Thursday, July 8, 2010

U.S. Forces Drawing Down In Iraq

U.S. forces are scheduled to draw down to 50,000 by September 1, 2010 following President Obama’s withdrawal plan. It’s hardly been noticed, but U.S. troops are almost at that level already.

Since 2009 over 60,000 U.S. soldiers have been pulled out of Iraq. In January 2009 when Obama first took office, there were 142,000 U.S. troops in Iraq. After that, several thousand were withdrawn every couple months, going down to 140,000 in February, 137,000 in March, 134,000 in May, 130,000 in June, etc. According to the spokesman for U.S. forces in Iraq, there are currently 77,500 U.S. personnel in Iraq as of July 2010

U.S. Troop Strength In Iraq 2003-2010
May 2003 150,000 – Invasion force
October 2007 171,000 – Height of Surge
January 2009 142,000 – Beginning Obama administration
February 140,000
March 137,000
May 134,000
June 130,000
September 124,000
October 117,000
November 115,000
December 110,000
February 2010 98,000
April 95,000
May 92,000
June 90,000
July 77,500

Pulling out the troops isn’t the hardest part of the process, it’s moving or transferring all the equipment. 1.1 million items have already been shipped out of Iraq, with 1.7 million in 405 bases still leftover. Anything that’s not considered essential can be turned over to the Iraqis. Each base can donate between $25-$30 million to the locals. So far 500,000 items have been given to Iraqis as a result. The rest can be sold to Iraqi businessmen, who then sell it to the public. Some Iraqis also claim that the Iraqi military illegally sells off some of the equipment to make money on the side.

 U.S. soldiers tearing down a base

After September 1, the U.S. will only have seven brigades and special forces left in Iraq. The brigades will be called advise and assist units, and will focus upon training and supporting the Iraqis. One brigade will be in Baghdad, one will be in Anbar, and the other five will be split between northern and southern Iraq. Each will have between 3,000-5,000 troops, with the largest number along the disputed territories where the Americans are afraid a confrontation between the central government and Kurdistan could blow up. There will also be 4,500 special forces soldiers that will work on counter-terrorism operations.

By the end of 2011 all U.S. personnel are supposed to withdraw from Iraq. That process is already well underway. After that date, it’s likely that Baghdad will ask for some continued American support however, because it’s unlikely to have a military capable of defending the country from foreign threats. That means U.S. personnel will remain in the country for several more years, past the final drawdown period.


Fadel, Leila, “Vice President Biden in Iraq to visit troops, meet with officials,” Washington Post, 7/3/10

Garcia-Navarro, Lourdes, “At U.S. Bases In Iraq, The Fire Sale Is On,” All Things Considered, NPR, 6/8/10

Londono, Ernesto and Whitlock, Craig, “Despite political uncertainties in Iraq, U.S. sticking with drawdown plan,” Washington Post, 5/14/10

Sly, Liz, “Iraqis buying tons of U.S. military surplus items,” Los Angeles Times, 6/30/10


Maury said...

405 bases at 30 billion per base would be a little over 12 trillion dollars. Iraq would have a GDP almost as large as the US. If only it were that easy.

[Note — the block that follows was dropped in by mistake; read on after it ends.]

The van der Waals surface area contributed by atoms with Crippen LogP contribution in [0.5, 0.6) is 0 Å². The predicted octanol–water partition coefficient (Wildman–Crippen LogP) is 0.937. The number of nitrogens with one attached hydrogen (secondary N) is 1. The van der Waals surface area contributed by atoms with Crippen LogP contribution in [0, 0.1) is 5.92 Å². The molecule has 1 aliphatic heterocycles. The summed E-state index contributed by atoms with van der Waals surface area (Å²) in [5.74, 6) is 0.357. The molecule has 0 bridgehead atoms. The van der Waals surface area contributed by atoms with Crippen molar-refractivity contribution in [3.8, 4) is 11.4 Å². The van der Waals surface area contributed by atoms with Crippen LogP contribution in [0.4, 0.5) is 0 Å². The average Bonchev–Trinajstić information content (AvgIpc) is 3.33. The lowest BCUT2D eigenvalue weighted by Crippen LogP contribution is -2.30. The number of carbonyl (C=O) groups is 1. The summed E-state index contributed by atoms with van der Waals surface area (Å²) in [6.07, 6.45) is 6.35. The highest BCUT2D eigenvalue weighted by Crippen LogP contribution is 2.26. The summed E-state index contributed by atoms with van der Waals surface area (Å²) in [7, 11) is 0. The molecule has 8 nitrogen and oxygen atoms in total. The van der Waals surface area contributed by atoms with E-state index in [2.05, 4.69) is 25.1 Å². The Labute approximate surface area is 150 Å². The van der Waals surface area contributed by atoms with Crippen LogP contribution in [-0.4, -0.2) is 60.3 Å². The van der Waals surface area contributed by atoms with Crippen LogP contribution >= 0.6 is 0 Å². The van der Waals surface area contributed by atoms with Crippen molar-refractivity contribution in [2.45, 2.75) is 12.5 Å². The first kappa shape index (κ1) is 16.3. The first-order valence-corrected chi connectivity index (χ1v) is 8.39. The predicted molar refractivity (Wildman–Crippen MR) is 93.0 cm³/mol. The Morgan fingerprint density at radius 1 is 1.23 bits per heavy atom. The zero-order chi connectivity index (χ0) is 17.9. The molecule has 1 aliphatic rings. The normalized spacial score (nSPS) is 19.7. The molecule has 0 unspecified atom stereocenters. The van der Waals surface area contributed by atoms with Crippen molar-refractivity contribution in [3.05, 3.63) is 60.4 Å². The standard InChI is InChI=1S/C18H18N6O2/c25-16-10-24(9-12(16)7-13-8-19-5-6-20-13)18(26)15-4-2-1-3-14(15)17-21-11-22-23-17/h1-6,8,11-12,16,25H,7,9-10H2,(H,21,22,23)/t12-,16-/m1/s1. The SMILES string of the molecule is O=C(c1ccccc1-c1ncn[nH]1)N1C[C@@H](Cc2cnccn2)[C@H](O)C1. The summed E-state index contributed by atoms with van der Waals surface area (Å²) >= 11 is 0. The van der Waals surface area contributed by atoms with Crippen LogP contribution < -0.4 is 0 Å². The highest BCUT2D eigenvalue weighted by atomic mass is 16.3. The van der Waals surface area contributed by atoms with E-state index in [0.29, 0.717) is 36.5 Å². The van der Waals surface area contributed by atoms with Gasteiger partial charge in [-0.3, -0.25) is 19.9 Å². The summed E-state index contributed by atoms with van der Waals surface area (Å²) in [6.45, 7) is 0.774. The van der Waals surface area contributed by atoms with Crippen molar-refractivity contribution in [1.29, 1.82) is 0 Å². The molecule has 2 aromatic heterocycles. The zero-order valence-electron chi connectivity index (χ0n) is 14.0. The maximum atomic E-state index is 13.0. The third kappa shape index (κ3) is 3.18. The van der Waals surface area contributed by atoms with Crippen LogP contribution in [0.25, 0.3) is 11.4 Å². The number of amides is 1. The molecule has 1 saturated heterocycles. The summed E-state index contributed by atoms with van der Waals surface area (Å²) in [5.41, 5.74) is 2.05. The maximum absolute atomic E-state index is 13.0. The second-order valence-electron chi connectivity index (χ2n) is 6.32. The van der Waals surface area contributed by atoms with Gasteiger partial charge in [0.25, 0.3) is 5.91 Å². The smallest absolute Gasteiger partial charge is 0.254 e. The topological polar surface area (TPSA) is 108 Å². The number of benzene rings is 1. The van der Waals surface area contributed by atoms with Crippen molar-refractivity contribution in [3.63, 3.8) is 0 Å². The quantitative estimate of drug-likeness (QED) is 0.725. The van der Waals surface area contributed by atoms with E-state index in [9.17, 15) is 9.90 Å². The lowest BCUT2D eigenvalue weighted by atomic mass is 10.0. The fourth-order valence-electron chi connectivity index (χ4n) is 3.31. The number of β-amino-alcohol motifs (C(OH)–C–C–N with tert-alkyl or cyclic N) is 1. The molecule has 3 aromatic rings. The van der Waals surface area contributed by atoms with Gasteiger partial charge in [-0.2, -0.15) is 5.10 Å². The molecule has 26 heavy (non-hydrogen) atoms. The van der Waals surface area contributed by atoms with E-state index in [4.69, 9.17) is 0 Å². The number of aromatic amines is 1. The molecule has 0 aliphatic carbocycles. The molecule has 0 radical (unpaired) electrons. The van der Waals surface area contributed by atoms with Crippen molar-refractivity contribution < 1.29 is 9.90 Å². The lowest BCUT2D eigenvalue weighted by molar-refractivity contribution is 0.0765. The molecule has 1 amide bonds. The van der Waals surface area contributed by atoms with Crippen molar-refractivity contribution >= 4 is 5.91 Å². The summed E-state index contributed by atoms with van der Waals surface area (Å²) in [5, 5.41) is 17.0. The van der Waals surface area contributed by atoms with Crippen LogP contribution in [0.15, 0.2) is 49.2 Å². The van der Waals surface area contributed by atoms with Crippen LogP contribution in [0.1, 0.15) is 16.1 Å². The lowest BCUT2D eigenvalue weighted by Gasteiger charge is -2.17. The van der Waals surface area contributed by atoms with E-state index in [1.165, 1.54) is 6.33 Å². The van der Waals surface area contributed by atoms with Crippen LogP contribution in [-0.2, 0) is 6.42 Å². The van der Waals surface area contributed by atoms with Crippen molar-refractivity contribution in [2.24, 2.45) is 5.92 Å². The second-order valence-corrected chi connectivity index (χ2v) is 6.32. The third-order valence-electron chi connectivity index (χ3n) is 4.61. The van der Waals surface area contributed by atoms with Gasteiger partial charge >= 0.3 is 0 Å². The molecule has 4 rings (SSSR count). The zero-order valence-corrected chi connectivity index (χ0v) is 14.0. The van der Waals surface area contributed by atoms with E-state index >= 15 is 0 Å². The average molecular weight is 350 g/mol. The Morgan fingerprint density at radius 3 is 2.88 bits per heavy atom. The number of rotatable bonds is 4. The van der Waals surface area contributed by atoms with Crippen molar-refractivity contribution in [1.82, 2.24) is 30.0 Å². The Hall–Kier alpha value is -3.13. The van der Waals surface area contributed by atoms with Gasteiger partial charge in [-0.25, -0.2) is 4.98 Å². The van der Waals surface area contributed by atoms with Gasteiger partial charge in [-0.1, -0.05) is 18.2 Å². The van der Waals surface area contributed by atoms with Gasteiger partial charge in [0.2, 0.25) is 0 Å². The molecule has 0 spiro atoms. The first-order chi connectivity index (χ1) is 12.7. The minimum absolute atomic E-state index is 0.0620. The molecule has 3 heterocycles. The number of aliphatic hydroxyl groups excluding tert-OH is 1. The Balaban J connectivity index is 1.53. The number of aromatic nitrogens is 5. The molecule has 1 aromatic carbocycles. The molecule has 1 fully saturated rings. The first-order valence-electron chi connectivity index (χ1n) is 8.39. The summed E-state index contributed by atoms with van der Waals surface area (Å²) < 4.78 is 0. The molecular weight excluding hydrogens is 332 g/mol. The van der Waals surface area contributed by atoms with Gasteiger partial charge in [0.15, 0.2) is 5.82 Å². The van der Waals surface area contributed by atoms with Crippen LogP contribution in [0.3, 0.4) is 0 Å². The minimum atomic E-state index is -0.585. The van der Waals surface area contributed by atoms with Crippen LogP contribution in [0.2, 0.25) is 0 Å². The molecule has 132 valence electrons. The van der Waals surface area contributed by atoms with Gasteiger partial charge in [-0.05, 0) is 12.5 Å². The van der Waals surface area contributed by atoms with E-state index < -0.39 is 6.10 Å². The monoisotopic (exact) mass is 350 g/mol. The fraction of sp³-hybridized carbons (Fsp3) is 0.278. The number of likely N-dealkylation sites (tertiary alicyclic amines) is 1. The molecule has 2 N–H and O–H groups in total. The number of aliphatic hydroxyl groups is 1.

Joel Wing said...

typo should've been million not billion!

AndrewSshi said...

I'm kind of wondering how the Iraqi Army is doing with respect to things like logistics. Last I've read, lots of units are still pretty sub par in that regard. Although with all the U.S. supplies that are going to be given to the Iraqi Army, maybe they'll have enough equipment at least to muddle through.

Now all we need are for Iraq to take delivery of its M1A1s and, much later in this decade, its F-16s and then we will finally, finally be done with this nonsense that began in 1990.

By the time Iraq has an air force, this nonsense will have been going on for almost thirty effin' years. The mind boggles.

Joel Wing said...

Andrew its funny that you mentioned the Abrams and the Iraqi maintenance system because I have an article tomorrow that'll cover both. The first contingent of tanks are set to arrive by Aug. and the last I heard the Iraqis have no interest in their own logistics. They rely upon the Americans for nearly everything and cannibalize their own vehicles to keep others running. Which begs the question how are they going to maintain those Abrams? Foreign contractors for years and years IF the Defense Ministry has the money for them.

AndrewSshi said...

I'd be really interested in seeing an article on Iraqi Army logistics or lack thereof. (Sadly, since Anand quit writing for Long War Journal there's not a lot of pre-digested information in that respect that's readily accessible). I suspect that the Iraqis are going to have lots of hand-me-downs from the U.S. military (as you and others have noted) and some contractors as well.

S. Training said...

Iran is being 2 faced by supporting regime change in their 2 neighboring countries, but whenever the same is suggested in Iran they respond with militant outrage. UAE wants to be defended against Iran to the last American. If the Arab nations are so worried about Iran, let their own armies do something about it.

Joel Wing said...

Andrew I haven't seen anything on Iraqi logistics since 2009. Here are two articles I wrote then based upon audits by the Special Inspector General. They paint a pretty bleak picture of neglect and lack of interest by the Iraqis in the sustainability of their own forces.

Adam Szymkowicz said...

How many in Afghanistan?

Joel Wing said...

Adam there are 94,000 U.S. troops in Afghanistan as of June 2010. There are also 40,070 from other countries.

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